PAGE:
“Vampires aren’t any different from other magic-users,” said Leo. “Except they can’t function without draining someone else’s magical energy. The Venantium have them labelled as monsters, even though most never intentionally harm people. So they generally lead a solitary existence.”
“I can imagine,” I said. “So how are they being killed? I take it they aren’t allergic to sunlight or anything?”
“Nope. You’d think staking them through the heart would be more ironic, but the way they were killed… well, it’s bizarre. All seven of them had their throats cut, but the actual cause of death was from their life energy being drained out of them. Which, as far as I know, can only be done by another vampire. And two of the victims were students.”
“So you think there’s an evil vampire on the loose?” I shivered at the mention of the recent student deaths, which had been all over the news. The Venantium worked hard to cover up any demon-related incident, by any means possible, but I guessed even they wouldn’t be able to hide those gruesome deaths. For smaller incidents, they used Influence―meddling with people’s memories, even removing them entirely. As the organisation responsible for protecting the public from demons, they strived to ensure no non-magic-users ever became aware of it. This was supposedly out of fear demons would take advantage and, I guessed, find a way to manipulate non-sorcerers through the Darkworld. Anyone with a slight awareness of the Darkworld was vulnerable to demon interference―and magic-users, or sorcerers, were most vulnerable of all.
“That’s what the Venantium seem to think. But whatever they might say, vampires aren’t usually a threat to us. I mean, they can be dangerous when in a frenzy, but they can’t help what they are, any more than we can help having a connection to the Darkworld.”
Or than I can help being part demon
, I thought
But I didn’t feel ready to share that yet. Unlike most magic-users, my parents weren’t sorcerers themselves. I was one of the few who developed magical powers―and the ability to see demons―independently. Seeing shadowy, purple-eyed demons everywhere I went had led me to conclude I was losing my mind, and it was only when I’d met Claudia and the others that I’d learned the truth about the Darkworld.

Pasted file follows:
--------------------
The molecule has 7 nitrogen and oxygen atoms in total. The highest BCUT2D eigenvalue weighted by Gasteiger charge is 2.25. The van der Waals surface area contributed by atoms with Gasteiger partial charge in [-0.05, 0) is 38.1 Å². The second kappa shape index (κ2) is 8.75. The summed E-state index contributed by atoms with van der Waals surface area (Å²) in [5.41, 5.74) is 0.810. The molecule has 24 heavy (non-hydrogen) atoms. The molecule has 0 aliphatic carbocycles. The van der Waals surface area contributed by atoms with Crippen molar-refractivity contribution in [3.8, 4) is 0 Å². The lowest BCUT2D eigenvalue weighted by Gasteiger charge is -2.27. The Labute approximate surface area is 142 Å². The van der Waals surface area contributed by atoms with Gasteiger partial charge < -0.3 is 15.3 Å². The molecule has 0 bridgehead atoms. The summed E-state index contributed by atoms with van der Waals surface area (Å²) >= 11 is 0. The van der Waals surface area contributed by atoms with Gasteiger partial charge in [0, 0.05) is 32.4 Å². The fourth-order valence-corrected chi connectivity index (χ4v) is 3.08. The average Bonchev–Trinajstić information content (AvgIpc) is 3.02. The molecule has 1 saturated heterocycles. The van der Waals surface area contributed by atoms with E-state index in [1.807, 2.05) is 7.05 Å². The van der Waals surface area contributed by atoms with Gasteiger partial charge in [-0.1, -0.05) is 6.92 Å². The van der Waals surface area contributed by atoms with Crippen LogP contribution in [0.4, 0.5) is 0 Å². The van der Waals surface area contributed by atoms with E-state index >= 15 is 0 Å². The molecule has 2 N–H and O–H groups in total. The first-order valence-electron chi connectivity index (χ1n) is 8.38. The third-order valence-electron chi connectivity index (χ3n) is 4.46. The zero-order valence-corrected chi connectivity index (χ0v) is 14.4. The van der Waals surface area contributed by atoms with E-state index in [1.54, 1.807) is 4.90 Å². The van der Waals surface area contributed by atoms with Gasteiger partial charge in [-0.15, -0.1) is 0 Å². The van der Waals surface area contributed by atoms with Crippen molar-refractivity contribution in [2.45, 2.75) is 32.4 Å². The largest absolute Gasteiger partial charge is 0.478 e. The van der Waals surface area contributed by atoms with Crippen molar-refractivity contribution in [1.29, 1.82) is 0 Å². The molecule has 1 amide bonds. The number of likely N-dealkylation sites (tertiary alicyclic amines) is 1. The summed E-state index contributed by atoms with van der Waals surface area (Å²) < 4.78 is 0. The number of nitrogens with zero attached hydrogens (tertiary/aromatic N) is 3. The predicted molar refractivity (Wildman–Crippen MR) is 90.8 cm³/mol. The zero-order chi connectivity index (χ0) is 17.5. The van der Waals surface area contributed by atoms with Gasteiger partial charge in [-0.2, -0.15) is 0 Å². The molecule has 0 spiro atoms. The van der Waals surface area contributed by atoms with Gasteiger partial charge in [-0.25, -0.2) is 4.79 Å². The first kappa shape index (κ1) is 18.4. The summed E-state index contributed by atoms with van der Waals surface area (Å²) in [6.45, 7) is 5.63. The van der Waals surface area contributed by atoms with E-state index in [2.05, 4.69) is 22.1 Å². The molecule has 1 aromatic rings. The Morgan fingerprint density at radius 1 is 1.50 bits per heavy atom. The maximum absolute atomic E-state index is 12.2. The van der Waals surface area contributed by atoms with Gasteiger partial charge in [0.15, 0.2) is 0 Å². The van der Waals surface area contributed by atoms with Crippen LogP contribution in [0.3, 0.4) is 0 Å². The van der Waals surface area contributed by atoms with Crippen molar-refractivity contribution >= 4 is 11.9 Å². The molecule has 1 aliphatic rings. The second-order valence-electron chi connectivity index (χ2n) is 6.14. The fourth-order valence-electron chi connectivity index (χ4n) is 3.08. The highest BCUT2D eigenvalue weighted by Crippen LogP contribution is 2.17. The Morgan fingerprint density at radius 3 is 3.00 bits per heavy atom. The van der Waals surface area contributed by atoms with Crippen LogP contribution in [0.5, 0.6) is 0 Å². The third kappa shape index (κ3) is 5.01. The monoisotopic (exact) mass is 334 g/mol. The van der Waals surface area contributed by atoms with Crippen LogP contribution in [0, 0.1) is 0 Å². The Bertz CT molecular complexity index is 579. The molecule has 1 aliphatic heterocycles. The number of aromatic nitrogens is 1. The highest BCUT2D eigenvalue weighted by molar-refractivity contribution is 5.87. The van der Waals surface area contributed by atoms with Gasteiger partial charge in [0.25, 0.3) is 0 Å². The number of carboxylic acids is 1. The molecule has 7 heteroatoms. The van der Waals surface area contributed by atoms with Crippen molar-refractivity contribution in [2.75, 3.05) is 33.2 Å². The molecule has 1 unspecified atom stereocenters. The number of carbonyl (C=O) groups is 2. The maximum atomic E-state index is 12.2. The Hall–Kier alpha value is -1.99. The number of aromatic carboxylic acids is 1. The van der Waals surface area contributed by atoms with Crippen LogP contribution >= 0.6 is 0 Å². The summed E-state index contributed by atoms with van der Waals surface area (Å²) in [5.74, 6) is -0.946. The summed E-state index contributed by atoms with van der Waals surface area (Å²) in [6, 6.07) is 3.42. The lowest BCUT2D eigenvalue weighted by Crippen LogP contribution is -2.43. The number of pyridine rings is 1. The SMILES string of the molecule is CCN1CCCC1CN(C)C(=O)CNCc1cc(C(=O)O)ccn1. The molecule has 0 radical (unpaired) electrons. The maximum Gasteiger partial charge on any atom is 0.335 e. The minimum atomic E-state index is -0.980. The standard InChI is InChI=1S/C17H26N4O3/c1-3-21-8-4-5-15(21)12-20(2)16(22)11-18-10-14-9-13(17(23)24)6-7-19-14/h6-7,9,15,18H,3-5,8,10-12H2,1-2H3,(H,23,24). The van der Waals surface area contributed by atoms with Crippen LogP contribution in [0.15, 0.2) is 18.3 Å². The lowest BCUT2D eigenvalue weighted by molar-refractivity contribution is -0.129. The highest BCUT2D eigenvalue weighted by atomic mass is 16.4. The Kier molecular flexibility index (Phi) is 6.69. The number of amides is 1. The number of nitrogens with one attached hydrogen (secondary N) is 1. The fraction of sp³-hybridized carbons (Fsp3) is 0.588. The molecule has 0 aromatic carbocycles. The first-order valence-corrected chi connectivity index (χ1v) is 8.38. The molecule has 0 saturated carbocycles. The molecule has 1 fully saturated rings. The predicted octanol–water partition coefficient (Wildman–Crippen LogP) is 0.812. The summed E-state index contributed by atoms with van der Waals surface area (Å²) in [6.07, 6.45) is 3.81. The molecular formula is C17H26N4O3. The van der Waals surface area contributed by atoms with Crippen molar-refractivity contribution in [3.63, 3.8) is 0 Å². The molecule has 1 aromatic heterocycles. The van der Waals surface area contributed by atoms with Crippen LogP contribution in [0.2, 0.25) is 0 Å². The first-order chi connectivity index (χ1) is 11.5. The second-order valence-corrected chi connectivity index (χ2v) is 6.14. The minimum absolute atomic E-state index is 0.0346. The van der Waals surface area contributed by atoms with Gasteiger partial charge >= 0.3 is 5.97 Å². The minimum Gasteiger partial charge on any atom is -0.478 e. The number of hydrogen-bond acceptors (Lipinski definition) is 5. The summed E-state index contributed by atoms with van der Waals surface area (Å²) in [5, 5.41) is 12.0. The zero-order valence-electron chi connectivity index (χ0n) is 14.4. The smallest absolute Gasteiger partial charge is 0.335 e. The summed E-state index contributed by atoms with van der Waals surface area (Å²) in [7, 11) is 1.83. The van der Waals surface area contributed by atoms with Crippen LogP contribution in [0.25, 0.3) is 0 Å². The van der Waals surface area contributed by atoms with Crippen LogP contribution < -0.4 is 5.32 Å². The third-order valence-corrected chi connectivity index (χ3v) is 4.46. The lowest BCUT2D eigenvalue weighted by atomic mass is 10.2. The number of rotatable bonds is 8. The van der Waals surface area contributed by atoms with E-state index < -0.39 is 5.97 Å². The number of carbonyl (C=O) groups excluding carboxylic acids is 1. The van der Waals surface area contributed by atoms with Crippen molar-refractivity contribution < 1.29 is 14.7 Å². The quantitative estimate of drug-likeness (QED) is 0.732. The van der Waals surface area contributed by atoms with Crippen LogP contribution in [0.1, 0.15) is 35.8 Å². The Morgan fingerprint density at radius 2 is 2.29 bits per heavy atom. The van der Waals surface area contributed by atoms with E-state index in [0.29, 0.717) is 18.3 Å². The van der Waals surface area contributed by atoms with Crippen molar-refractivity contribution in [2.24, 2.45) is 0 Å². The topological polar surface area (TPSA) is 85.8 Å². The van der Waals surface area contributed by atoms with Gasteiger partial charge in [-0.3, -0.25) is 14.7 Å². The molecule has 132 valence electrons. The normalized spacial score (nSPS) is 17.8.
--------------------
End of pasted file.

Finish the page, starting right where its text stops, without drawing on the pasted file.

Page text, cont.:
I’d originally decided to come study in Blackstone because it was a demon-free zone, not that I’d known
. It turned out to be because we were right on the doorstep of the Venantium. The Barrier they maintained kept the demons from escaping from the Darkworld into
world. Out of fear of discovery, and my determination to find out why the demons seemed to be interested in me, I’d reluctantly joined up with a small band of magic-users at the university who wanted nothing to do with the Venantium.
But neither I, nor anyone else I knew, could have guessed the reason for my connection to the Darkworld was because I was descended from a higher demon, and I’d vowed never to tell a soul. Who would believe me if I said that the family’s depository of magical energy was currently sitting around my neck in the form of an amethyst pendant, given to me by the woman I’d believed to be my aunt? It had nearly gotten me killed once already, when one of my flatmates, secretly a magic-user, had tried to claim its power and use it to control a demon. But the demon had turned on its summoner, killing him and acknowledging me as its superior.
I knew I was lucky to be alive, as much as I detested the idea of owing my life to a horrible secret I could never tell anyone about. The descendants of the so-called Seven Princes, the higher demons who could apparently take on human form, had been hunted by the Venantium in the past, and I had no intention of finding out whether things had changed. Even the rest of the group had no idea what really happened that night. Only Aunt Eve―whoever she really was―and I knew the full truth.
And I was positive there was more she wasn’t telling me.